Labour sets out priorities on energy and climate – but how achievable are they? | Climate News

The Labour government was elected with a hefty green mandate to build out clean energy and tackle climate change.

The endorsement/sanction is bolstered by the electoral success of the Green Party and Lib Dems – which both campaigned on green issues – and the failure of the Tories’ strategy to talk down climate action.

This week the new Energy Secretary Ed Miliband committed to six priorities.

Here’s why they are harder to achieve than they sound.

Priority one: Boost energy independence and cut bills through clean power by 2030

Labour says it can get the UK off foreign fossil fuels, cut energy bills and tackle the climate crisis in one fell swoop: by making electricity 100% clean by 2030. (Last year was 51%).

It’s not drastically different to the Tories’ 2035 target. But the earlier date will require an “Apollo moon mission-like effort”, said Adam Bell, director of policy at Stonehaven.

It requires billions of pounds of cleverly-targeted investment, slicing through layers upon layers of planning rules.

And it demands an eruption of UK infrastructure: from wind farms to hundreds of kilometres of cables and pylons, which even a Green Party MP is resisting.

Labour has already started on planning reforms and lifting the effective ban on onshore wind.

The challenge

But a big piece missing from the puzzle is how we are going to back up renewables on grey, windless days.

Big decisions loom on nuclear, carbon capture and storage and hydrogen, all of which are expensive.

And the major obstacle to all of this is whether the UK’s creaky energy grid can keep up – and if the public can stomach the mass of building to go alongside.

A new “Mission Control” centre will coordinate a lot of this work.

“The big question is, is government organised enough to deliver?”, said Mr Bell.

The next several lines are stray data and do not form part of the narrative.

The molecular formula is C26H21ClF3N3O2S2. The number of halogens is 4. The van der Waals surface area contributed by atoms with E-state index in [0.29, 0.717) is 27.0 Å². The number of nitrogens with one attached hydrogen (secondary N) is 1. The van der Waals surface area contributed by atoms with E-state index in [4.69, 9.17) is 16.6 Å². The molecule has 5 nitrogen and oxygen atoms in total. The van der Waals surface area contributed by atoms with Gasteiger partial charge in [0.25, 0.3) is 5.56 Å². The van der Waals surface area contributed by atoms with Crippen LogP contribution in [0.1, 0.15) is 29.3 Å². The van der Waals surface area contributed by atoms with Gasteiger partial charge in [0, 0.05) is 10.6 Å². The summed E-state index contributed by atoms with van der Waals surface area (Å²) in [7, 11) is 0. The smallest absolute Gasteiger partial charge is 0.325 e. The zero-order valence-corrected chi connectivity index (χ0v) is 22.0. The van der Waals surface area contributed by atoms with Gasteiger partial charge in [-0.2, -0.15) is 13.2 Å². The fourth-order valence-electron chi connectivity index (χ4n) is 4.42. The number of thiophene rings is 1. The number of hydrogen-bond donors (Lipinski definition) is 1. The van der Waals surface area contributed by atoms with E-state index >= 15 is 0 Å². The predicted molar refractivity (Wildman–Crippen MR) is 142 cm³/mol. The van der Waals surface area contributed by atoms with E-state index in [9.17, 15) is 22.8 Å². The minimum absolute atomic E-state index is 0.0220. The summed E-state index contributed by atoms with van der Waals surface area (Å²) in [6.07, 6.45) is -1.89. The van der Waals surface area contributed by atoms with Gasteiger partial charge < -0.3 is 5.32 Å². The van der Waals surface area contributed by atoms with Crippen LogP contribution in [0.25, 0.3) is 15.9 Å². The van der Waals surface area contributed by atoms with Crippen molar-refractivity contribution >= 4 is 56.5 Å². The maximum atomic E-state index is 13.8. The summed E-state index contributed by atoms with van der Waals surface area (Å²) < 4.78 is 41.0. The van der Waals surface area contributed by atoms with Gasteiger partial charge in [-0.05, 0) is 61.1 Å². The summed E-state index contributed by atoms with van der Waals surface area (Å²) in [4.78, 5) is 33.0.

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Chancellor Rachel Reeves set out immediate reforms to the planning system and plans to end the effective ban on onshore wind

Priority two: Set up Great British Energy

The planned new Great British Energy company resonated with voters, research by both Stonehaven and More In Common found. But what is it?

It’s not been that clear. The publicly-owned company will likely invest in clean tech, and fund small projects like school solar panels or community energy projects.

GB Energy can be “potentially transformative” for people by saving them money, said Andy Garraway, climate policy lead at Resilience, and former adviser to Alok Sharma during COP26.

The challenge

But its funding will be less than initially promised – £8.3bn over the next parliament rather than the original £28bn a year.

And less than the hundreds of billions pumped into these industries by the EU and US, with which the UK is competing for the private investment needed to pay for a lot of this stuff – though there is also £7.3bn in the Treasury’s new National Wealth fund.

Its remit is also vast and Labour needs “clarity, consistency and direction” of policy to give business the confidence to invest, said Mr Garraway.

The test is whether it can make a profit from energy, as France and Sweden do, and whether and when it will save people money.

The energy transition is hard and sometimes controversial – Labour needs to show people it can also make peoples’ lives better, and fast.

Priority three: Upgrading Britain’s homes and cutting fuel poverty